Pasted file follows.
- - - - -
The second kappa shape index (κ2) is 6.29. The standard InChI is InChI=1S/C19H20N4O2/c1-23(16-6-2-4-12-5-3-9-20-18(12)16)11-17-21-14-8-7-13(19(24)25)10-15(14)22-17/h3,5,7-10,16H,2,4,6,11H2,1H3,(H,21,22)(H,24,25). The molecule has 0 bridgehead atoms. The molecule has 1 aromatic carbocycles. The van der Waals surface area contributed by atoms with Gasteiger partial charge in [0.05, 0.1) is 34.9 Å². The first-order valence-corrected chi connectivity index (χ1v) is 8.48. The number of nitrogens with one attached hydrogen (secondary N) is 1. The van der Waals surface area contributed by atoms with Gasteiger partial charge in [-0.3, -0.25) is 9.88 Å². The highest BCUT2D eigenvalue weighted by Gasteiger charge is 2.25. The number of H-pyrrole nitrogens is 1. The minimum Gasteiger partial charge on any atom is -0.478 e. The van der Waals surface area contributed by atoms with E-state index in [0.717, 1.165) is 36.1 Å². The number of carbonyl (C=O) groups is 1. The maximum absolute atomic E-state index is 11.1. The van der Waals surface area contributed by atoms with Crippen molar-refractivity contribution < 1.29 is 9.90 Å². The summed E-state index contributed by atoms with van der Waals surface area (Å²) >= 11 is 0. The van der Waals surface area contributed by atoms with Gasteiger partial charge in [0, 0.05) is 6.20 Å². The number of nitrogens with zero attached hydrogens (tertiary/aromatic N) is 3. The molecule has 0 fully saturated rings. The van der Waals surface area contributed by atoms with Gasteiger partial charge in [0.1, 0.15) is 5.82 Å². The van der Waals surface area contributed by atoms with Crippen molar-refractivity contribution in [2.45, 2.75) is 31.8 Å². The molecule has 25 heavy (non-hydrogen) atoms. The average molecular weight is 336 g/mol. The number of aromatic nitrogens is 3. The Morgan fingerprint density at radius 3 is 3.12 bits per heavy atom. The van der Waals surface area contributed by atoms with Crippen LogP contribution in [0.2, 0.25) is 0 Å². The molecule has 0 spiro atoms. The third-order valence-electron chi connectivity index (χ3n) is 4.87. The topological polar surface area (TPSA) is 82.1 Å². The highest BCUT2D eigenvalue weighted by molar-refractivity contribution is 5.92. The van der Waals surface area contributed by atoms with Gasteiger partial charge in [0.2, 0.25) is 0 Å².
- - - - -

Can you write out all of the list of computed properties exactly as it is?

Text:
The second kappa shape index (κ2) is 6.29. The standard InChI is InChI=1S/C19H20N4O2/c1-23(16-6-2-4-12-5-3-9-20-18(12)16)11-17-21-14-8-7-13(19(24)25)10-15(14)22-17/h3,5,7-10,16H,2,4,6,11H2,1H3,(H,21,22)(H,24,25). The molecule has 0 bridgehead atoms. The molecule has 1 aromatic carbocycles. The van der Waals surface area contributed by atoms with Gasteiger partial charge in [0.05, 0.1) is 34.9 Å². The first-order valence-corrected chi connectivity index (χ1v) is 8.48. The number of nitrogens with one attached hydrogen (secondary N) is 1. The van der Waals surface area contributed by atoms with Gasteiger partial charge in [-0.3, -0.25) is 9.88 Å². The highest BCUT2D eigenvalue weighted by Gasteiger charge is 2.25. The number of H-pyrrole nitrogens is 1. The minimum Gasteiger partial charge on any atom is -0.478 e. The van der Waals surface area contributed by atoms with E-state index in [0.717, 1.165) is 36.1 Å². The number of carbonyl (C=O) groups is 1. The maximum absolute atomic E-state index is 11.1. The van der Waals surface area contributed by atoms with Crippen molar-refractivity contribution < 1.29 is 9.90 Å². The summed E-state index contributed by atoms with van der Waals surface area (Å²) >= 11 is 0. The van der Waals surface area contributed by atoms with Gasteiger partial charge in [0, 0.05) is 6.20 Å². The number of nitrogens with zero attached hydrogens (tertiary/aromatic N) is 3. The molecule has 0 fully saturated rings. The van der Waals surface area contributed by atoms with Gasteiger partial charge in [0.1, 0.15) is 5.82 Å². The van der Waals surface area contributed by atoms with Crippen molar-refractivity contribution in [2.45, 2.75) is 31.8 Å². The molecule has 25 heavy (non-hydrogen) atoms. The average molecular weight is 336 g/mol. The number of aromatic nitrogens is 3. The Morgan fingerprint density at radius 3 is 3.12 bits per heavy atom. The van der Waals surface area contributed by atoms with Crippen LogP contribution in [0.2, 0.25) is 0 Å². The molecule has 0 spiro atoms. The third-order valence-electron chi connectivity index (χ3n) is 4.87. The topological polar surface area (TPSA) is 82.1 Å². The highest BCUT2D eigenvalue weighted by molar-refractivity contribution is 5.92. The van der Waals surface area contributed by atoms with Gasteiger partial charge in [0.2, 0.25) is 0 Å².